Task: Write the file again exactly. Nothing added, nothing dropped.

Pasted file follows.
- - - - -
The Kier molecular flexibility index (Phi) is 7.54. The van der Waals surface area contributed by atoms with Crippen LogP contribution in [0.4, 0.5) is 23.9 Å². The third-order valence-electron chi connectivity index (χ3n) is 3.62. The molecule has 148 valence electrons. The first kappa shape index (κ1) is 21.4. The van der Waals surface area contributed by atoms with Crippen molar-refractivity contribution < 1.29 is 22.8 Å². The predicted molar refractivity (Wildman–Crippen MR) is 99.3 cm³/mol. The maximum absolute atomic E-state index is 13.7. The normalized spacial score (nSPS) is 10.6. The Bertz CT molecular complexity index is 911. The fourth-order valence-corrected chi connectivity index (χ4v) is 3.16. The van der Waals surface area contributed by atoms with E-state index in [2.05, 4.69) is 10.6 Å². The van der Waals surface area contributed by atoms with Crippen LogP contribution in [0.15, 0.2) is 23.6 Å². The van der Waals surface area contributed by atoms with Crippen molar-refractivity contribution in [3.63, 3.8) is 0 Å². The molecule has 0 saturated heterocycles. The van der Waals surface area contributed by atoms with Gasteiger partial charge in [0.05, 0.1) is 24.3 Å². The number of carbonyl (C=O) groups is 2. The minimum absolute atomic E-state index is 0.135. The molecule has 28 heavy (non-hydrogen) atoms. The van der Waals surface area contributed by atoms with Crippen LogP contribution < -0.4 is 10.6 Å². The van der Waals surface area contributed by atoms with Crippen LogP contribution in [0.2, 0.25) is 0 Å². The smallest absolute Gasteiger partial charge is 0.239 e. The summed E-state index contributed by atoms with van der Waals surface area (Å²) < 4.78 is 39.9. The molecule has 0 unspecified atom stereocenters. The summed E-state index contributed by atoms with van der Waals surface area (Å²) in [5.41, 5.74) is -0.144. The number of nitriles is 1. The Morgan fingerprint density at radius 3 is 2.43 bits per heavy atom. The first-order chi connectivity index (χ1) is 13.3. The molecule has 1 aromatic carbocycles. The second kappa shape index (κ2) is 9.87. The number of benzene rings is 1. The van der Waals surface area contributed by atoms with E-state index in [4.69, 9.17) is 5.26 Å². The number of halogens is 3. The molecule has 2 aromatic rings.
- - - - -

The Kier molecular flexibility index (Phi) is 7.54. The van der Waals surface area contributed by atoms with Crippen LogP contribution in [0.4, 0.5) is 23.9 Å². The third-order valence-electron chi connectivity index (χ3n) is 3.62. The molecule has 148 valence electrons. The first kappa shape index (κ1) is 21.4. The van der Waals surface area contributed by atoms with Crippen molar-refractivity contribution < 1.29 is 22.8 Å². The predicted molar refractivity (Wildman–Crippen MR) is 99.3 cm³/mol. The maximum absolute atomic E-state index is 13.7. The normalized spacial score (nSPS) is 10.6. The Bertz CT molecular complexity index is 911. The fourth-order valence-corrected chi connectivity index (χ4v) is 3.16. The van der Waals surface area contributed by atoms with E-state index in [2.05, 4.69) is 10.6 Å². The van der Waals surface area contributed by atoms with Crippen LogP contribution in [0.15, 0.2) is 23.6 Å². The van der Waals surface area contributed by atoms with Crippen molar-refractivity contribution in [3.63, 3.8) is 0 Å². The molecule has 0 saturated heterocycles. The van der Waals surface area contributed by atoms with Gasteiger partial charge in [0.05, 0.1) is 24.3 Å². The number of carbonyl (C=O) groups is 2. The minimum absolute atomic E-state index is 0.135. The molecule has 28 heavy (non-hydrogen) atoms. The van der Waals surface area contributed by atoms with Crippen LogP contribution < -0.4 is 10.6 Å². The van der Waals surface area contributed by atoms with Crippen LogP contribution in [0.2, 0.25) is 0 Å². The smallest absolute Gasteiger partial charge is 0.239 e. The summed E-state index contributed by atoms with van der Waals surface area (Å²) < 4.78 is 39.9. The molecule has 0 unspecified atom stereocenters. The summed E-state index contributed by atoms with van der Waals surface area (Å²) in [5.41, 5.74) is -0.144. The number of nitriles is 1. The Morgan fingerprint density at radius 3 is 2.43 bits per heavy atom. The first-order chi connectivity index (χ1) is 13.3. The molecule has 1 aromatic carbocycles. The second kappa shape index (κ2) is 9.87. The number of benzene rings is 1. The van der Waals surface area contributed by atoms with E-state index in [4.69, 9.17) is 5.26 Å². The number of halogens is 3. The molecule has 2 aromatic rings.